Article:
Monday, August 2, 2010


For many years I visited my daughter Elizabeth’s home in Antelope Valley, California, situated in the middle of the Mohave Desert, a place of extreme temperatures in the summer. Additionally, the city in which she lives is perched atop the San Andreas fault! Although that description wouldn’t lure anyone to visit, I found the desert to be incredibly refreshing and loved going there during dry, hot summers when the Santa Ana winds sometimes blew into the area. Two of the areas suffering from capricious wind currents that fanned wildfires recently, Palmdale and Tehachapi, are on my list of favorites in the Mohave Desert area.

I have numerous poems written about the Mohave Desert, including those written about its fragile plant life, and I was amazed to see how many plant communities thrive there. Of the 2,000 species of plants growing in this desert, my favorite is the Joshua Tree, many of which jut up in open spaces near Palmdale and Lancaster, California. The plant is sometimes referred to as “the canteen of the desert,” but global warming threatens to make them extinct. Rangers in the Joshua Tree National Park predict that they will die off during the next 50-100 years.

Like many areas in California, mountains (the San Gabriel and San Bernardino mountain ranges) and desert meet in the region of Antelope Valley. One Spring I visited Palmdale during the blooming of poppies where, at every turn, brilliant red flowers covered patches of the desert. I was reminded of the quatrain in the Rubaiiyat, “lighting a little hour or two, then are gone,” for their time on the desert landscape is short. Unfortunately, the poppy center near Palmdale was closed, but I didn’t have too many regrets because rattlesnake danger signs were posted everywhere at the entrance to the park. Views from the car satisfied my interest in this desert plant.

My appreciation for the desert landscape has been captured in a poem I’ll publish here and can also be read in my chapbook, AFTERNOONS IN OAXACA.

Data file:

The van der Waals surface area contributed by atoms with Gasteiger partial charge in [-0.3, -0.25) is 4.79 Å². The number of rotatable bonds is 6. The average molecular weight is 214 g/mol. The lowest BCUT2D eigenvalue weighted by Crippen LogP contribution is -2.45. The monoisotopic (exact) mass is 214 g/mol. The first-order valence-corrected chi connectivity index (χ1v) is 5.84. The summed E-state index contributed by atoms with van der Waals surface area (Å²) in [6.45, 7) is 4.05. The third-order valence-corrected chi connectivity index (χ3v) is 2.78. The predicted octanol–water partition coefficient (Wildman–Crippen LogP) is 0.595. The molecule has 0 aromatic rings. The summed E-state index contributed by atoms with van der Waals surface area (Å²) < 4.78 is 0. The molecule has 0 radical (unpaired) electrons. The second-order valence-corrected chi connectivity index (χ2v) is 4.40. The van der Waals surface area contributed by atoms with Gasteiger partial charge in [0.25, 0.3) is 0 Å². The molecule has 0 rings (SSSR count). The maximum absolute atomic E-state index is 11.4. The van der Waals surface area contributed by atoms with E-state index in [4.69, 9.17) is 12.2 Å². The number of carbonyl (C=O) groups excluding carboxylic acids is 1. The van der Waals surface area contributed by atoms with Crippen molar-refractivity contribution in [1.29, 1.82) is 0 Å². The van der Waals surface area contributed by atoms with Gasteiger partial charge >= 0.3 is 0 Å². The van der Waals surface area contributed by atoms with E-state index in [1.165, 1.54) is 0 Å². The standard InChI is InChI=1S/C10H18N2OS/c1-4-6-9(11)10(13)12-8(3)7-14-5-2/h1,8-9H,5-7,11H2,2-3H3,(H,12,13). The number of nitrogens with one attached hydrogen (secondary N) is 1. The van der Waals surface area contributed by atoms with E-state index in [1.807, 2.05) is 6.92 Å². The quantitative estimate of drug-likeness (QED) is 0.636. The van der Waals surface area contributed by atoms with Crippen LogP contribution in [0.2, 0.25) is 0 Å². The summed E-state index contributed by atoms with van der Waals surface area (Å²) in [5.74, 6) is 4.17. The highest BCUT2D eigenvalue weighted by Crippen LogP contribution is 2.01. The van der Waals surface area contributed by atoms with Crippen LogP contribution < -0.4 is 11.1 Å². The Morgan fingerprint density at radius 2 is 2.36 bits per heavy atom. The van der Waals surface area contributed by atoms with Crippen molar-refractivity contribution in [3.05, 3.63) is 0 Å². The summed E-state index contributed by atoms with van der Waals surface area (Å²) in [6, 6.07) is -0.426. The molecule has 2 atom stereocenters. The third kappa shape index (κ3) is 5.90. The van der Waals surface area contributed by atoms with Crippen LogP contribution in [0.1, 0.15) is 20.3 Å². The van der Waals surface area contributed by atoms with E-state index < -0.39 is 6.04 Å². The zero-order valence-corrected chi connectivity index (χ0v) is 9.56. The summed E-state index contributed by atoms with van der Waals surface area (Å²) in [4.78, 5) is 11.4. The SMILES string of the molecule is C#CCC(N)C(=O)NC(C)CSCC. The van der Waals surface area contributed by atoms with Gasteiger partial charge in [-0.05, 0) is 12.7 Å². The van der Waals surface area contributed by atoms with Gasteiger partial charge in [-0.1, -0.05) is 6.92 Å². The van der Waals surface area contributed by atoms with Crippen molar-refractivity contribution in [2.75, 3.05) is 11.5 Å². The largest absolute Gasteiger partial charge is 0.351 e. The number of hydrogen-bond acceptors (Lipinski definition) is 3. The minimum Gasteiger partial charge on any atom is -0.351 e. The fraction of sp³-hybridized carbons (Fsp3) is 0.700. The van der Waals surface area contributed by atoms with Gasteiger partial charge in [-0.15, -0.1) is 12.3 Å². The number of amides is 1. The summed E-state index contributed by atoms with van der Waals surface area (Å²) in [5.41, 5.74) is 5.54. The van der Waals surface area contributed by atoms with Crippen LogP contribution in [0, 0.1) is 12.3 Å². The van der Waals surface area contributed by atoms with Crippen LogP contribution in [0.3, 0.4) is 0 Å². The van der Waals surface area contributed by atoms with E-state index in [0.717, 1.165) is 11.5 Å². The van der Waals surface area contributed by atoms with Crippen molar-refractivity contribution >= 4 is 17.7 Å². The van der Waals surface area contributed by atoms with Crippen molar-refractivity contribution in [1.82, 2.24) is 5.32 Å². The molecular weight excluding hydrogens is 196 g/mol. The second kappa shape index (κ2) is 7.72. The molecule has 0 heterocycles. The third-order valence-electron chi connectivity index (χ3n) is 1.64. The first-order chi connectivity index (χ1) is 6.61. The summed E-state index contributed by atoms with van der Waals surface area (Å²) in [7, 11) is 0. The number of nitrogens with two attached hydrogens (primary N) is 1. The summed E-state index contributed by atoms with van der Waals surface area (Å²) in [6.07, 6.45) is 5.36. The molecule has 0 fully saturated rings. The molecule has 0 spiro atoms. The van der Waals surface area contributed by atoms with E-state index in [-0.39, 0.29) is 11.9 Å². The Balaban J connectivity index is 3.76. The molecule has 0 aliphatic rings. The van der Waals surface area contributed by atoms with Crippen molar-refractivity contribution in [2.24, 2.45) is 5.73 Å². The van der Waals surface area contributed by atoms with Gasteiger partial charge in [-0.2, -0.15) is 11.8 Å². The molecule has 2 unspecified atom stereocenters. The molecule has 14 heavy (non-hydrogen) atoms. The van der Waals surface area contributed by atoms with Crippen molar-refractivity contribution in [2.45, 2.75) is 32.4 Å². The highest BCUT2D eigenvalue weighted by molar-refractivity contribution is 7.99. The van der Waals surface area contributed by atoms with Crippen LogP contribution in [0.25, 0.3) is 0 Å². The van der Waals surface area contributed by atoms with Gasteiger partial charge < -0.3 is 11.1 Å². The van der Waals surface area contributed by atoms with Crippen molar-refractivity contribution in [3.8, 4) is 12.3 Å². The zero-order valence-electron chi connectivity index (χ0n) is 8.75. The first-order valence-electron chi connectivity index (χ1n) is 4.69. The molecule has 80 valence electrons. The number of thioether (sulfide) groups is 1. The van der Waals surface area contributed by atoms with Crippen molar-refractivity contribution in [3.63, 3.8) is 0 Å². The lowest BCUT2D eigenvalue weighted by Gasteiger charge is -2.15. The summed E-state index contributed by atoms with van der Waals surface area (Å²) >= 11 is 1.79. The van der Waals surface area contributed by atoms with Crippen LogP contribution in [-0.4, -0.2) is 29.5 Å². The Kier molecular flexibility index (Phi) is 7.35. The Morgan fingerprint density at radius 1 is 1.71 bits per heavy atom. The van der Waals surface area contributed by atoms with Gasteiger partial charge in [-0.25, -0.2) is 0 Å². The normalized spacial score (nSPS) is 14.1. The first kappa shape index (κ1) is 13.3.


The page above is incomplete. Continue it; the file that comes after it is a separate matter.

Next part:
It was composed from the passenger seat of a car speeding from Tahoe to Palmdale:

Salt flats, fields of uncommon snow,
blush at the edges,
brine shrimp wriggling pinkly.
Not a mile from the turn-off to Death Valley
Joshua trees suddenly jut up,
old men with arms linked,
standing too close to each other,
grumbling in the sun.

This one was composed Saturday when the wildfires threatened to burn the home of my daughter Elizabeth:

An inferno in the high desert
gobbles sagebrush, creosote bush,
leaps into the outstretched arms
of obdurate Joshua trees.
Antelope Valley burns brightly,
my daughter surviving on shifting winds.
Windmills, turning in Santa Ana gusts,
look out at the orange flames,
smoke pluming behind them,
watching fire jump the aqueduct
moving toward a backyard fence
to threaten my daughter’s roses,
faces upturned to catch the rain
falling from airtanks above.
Burning chaparral is an inconsolable sight,
Crown fire, an unquenchable king.
but Susan writes:
it will bring wildflowers in the Spring.

The climate here at Sewanee is much cooler in the summer, and I love the woods on the Cumberland Plateau. However, come July, I always suffer twinges of nostalgia for the desert, especially the cool nights when you can eat outside without being plagued by mosquitoes and other insects. The Mohave always reminded me of my sojourn in the desert community of Ahwaz, Iran where I lived for two years in the 70’s. It was there that I became serious about becoming a published author. The desert inspires!

1 comment:

Chris Ronk said...

What a great poem. The fire came so close to my house that I was sure it wasn't going to be standing when they finally let me go back.

Thank goodness for the firemen. God bless them.